The excavations give ample traces that there was a mammoth pre-existing structure beneath the three-domed Babri structure. Ancient perimeters from East to West and North to South have been found beneath the Babri fabrication. The bricks used in these perimeters predate the time of Babur. Beautiful stone pieces bearing carved Hindu ornamentations like lotus, Kaustubh jewel, alligator facade, etc., have been used in these walls. These decorated architectural pieces have been anchored with precision at varied places in the walls. A tiny portion of a stone slab is sticking out at a place below 20 feet in one of the pits. The rest of the slab lies covered in the wall. The projecting portion bears a five-letter Dev Nagari inscription that turns out to be a Hindu name. The items found below 20 feet should be at least 1,500 years old. According to archaeologists about a foot of loam layer gathers on topsoil every hundred years. Primary clay was not found even up to a depth of 30 feet. It provides the clue to the existence of some structure or the other at that place during the last 2,500 years.

        More than 30 pillar bases have been found at equal spans. The pillar-bases are in two rows and the rows are parallel. The pillar-base rows are in North-South direction. A wall is superimposed upon another wall. At least three layers of the floor are visible. An octagonal holy fireplace (Yagna Kund) has been found. These facts prove the enormity of the pre-existing structure. Surkhii has been used as a construction material in our country since over 2000 years and in the constructions at the Janma Bhumi Surkhii has been extensively used. Molded bricks of round and other shapes and sizes were neither in vogue during the middle ages nor are in use today. It was in vogue only 2,000 years ago. Many ornate pieces of touchstone (Kasauti stone) pillars have been found in the excavation. Terracotta idols of divine fugurines, serpent, elephant, horse-rider, saints, etc., have been found. Even to this day terracotta idols are used in worship during Diwali celebrations and then put by temple sanctums for invoking divine blessings. The Gupta and the Kushan period bricks have been found. Brick walls of the Gahadwal period (12th Century CE) have been found in excavations.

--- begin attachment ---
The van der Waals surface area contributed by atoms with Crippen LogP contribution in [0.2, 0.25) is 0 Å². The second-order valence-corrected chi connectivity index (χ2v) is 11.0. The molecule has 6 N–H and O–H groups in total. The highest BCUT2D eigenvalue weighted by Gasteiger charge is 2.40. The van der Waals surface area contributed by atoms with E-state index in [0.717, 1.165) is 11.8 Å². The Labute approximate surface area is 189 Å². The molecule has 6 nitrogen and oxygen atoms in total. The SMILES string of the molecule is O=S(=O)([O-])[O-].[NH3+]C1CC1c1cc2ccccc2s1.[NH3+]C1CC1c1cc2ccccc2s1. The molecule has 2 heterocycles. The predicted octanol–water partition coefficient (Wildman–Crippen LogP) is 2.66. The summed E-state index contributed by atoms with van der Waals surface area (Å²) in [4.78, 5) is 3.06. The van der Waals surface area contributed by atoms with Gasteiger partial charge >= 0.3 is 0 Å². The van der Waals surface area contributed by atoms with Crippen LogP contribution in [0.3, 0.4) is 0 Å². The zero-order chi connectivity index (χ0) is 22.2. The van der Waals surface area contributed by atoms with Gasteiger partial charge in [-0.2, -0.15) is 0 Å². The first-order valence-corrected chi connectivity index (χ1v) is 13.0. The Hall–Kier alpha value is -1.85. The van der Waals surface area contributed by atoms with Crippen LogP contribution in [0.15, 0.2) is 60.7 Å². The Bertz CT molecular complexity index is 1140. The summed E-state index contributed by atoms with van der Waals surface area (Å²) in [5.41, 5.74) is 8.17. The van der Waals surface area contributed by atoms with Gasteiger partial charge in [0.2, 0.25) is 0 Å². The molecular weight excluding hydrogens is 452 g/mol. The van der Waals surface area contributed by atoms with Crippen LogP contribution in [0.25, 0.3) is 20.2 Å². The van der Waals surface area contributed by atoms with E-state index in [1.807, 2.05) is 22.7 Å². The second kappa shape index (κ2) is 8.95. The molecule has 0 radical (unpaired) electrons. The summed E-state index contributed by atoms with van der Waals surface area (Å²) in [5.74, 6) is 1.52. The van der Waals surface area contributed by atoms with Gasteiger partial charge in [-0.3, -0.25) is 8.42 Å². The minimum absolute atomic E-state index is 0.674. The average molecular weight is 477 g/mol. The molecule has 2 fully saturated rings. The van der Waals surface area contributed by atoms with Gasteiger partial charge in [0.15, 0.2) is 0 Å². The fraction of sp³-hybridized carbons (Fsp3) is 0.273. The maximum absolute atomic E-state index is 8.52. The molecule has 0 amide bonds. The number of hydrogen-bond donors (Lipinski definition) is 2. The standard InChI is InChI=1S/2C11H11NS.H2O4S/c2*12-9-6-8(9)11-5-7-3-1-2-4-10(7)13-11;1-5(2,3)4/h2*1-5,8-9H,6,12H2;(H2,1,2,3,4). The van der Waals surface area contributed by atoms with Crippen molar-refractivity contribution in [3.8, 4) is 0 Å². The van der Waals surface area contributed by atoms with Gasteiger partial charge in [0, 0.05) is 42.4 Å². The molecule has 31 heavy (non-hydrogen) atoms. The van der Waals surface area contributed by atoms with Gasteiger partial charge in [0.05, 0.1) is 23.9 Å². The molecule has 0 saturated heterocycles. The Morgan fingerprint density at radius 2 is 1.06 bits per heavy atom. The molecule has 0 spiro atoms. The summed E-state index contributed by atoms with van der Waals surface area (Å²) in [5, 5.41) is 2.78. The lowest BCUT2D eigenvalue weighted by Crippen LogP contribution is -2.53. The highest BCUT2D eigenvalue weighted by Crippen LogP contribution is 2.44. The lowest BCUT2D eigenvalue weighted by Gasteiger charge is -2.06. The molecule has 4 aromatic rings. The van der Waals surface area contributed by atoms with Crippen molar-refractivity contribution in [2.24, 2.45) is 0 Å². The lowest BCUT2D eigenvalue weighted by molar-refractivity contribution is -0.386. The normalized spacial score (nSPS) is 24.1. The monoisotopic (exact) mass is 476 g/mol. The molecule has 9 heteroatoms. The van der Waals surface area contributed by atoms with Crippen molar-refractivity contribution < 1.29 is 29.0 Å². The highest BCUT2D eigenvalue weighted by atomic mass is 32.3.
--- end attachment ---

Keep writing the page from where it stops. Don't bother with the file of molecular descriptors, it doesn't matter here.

Nothing has been found to prove the existence of residential habitation there. The excavation gives out the picture of a vast compound housing a sole distinguished and greatly celebrated structure used for divine purposes and not that of a colony or Mohalla consisting of small houses. That was an uncommon and highly celebrated place and not a place of habitation for the common people. Hindu pilgrims have always been visiting that place for thousands of years. Even today there are temples around that place and the items found in the excavations point to the existence of a holy structure of North Indian architectural style at that place.

Radar search

        In the January 2003, Canadian geophysicist Claude Robillard performed a search with a ground-penetrating radar. The survey concluded the following: "There is some structure under the mosque. The structures were ranging from 0.5 to 5.5 meters in depth that could be associated with ancient and contemporaneous structures such as pillars, foundation walls, slab flooring, extending over a large portion of the site".

        Claude Robillard, the chief geophysicist stated the following: "There are some anomalies found underneath the site relating to some archaeological features. You might associate them (the anomalies) with pillars, or floors, or concrete floors, wall foundation or something. These anomalies could be associated with archaeological features but until we dig, I can't say for sure what the construction is under the mosque."

        The final ASI report of August 25, 2003 stated that there was evidence of a large Hindu temple having pre‐existed the Babri mosque. 

        Midway into the excavations the courts ordered the removal of the head of the ASI excavations for not following the excavation norms.